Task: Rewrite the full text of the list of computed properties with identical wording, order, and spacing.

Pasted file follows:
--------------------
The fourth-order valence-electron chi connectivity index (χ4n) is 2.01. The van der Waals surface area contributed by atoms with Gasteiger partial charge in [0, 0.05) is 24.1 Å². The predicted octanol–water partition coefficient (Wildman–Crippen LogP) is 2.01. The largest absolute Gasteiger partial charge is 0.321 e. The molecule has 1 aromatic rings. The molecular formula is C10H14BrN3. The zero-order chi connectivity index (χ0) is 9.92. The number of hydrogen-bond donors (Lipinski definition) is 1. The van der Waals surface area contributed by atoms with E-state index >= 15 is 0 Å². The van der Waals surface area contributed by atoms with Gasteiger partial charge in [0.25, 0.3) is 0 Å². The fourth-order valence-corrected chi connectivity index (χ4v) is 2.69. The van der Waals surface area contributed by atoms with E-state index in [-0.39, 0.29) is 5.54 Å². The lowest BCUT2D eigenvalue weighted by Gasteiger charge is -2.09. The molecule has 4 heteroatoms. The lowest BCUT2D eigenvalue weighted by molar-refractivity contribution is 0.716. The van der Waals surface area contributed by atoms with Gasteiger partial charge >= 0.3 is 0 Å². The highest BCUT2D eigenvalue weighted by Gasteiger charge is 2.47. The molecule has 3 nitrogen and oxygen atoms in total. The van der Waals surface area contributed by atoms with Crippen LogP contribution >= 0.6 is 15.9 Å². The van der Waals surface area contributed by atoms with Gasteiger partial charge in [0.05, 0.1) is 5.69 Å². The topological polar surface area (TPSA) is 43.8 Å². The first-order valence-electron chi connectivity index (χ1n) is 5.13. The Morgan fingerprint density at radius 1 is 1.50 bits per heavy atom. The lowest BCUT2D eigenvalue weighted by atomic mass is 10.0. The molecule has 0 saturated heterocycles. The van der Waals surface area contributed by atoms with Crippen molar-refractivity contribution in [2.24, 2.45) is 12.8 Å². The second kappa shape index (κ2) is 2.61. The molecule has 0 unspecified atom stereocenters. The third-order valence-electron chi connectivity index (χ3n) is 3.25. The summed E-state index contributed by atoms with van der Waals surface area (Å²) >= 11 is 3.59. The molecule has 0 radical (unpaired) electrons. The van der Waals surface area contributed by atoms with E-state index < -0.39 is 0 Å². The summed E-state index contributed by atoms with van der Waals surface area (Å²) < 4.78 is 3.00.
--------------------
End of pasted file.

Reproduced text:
The fourth-order valence-electron chi connectivity index (χ4n) is 2.01. The van der Waals surface area contributed by atoms with Gasteiger partial charge in [0, 0.05) is 24.1 Å². The predicted octanol–water partition coefficient (Wildman–Crippen LogP) is 2.01. The largest absolute Gasteiger partial charge is 0.321 e. The molecule has 1 aromatic rings. The molecular formula is C10H14BrN3. The zero-order chi connectivity index (χ0) is 9.92. The number of hydrogen-bond donors (Lipinski definition) is 1. The van der Waals surface area contributed by atoms with E-state index >= 15 is 0 Å². The van der Waals surface area contributed by atoms with Gasteiger partial charge in [0.25, 0.3) is 0 Å². The fourth-order valence-corrected chi connectivity index (χ4v) is 2.69. The van der Waals surface area contributed by atoms with E-state index in [-0.39, 0.29) is 5.54 Å². The lowest BCUT2D eigenvalue weighted by Gasteiger charge is -2.09. The molecule has 4 heteroatoms. The lowest BCUT2D eigenvalue weighted by molar-refractivity contribution is 0.716. The van der Waals surface area contributed by atoms with Gasteiger partial charge >= 0.3 is 0 Å². The highest BCUT2D eigenvalue weighted by Gasteiger charge is 2.47. The molecule has 3 nitrogen and oxygen atoms in total. The van der Waals surface area contributed by atoms with Crippen LogP contribution >= 0.6 is 15.9 Å². The van der Waals surface area contributed by atoms with Gasteiger partial charge in [0.05, 0.1) is 5.69 Å². The topological polar surface area (TPSA) is 43.8 Å². The first-order valence-electron chi connectivity index (χ1n) is 5.13. The Morgan fingerprint density at radius 1 is 1.50 bits per heavy atom. The lowest BCUT2D eigenvalue weighted by atomic mass is 10.0. The molecule has 0 saturated heterocycles. The van der Waals surface area contributed by atoms with Crippen molar-refractivity contribution in [2.24, 2.45) is 12.8 Å². The second kappa shape index (κ2) is 2.61. The molecule has 0 unspecified atom stereocenters. The third-order valence-electron chi connectivity index (χ3n) is 3.25. The summed E-state index contributed by atoms with van der Waals surface area (Å²) >= 11 is 3.59. The molecule has 0 radical (unpaired) electrons. The van der Waals surface area contributed by atoms with E-state index < -0.39 is 0 Å². The summed E-state index contributed by atoms with van der Waals surface area (Å²) < 4.78 is 3.00.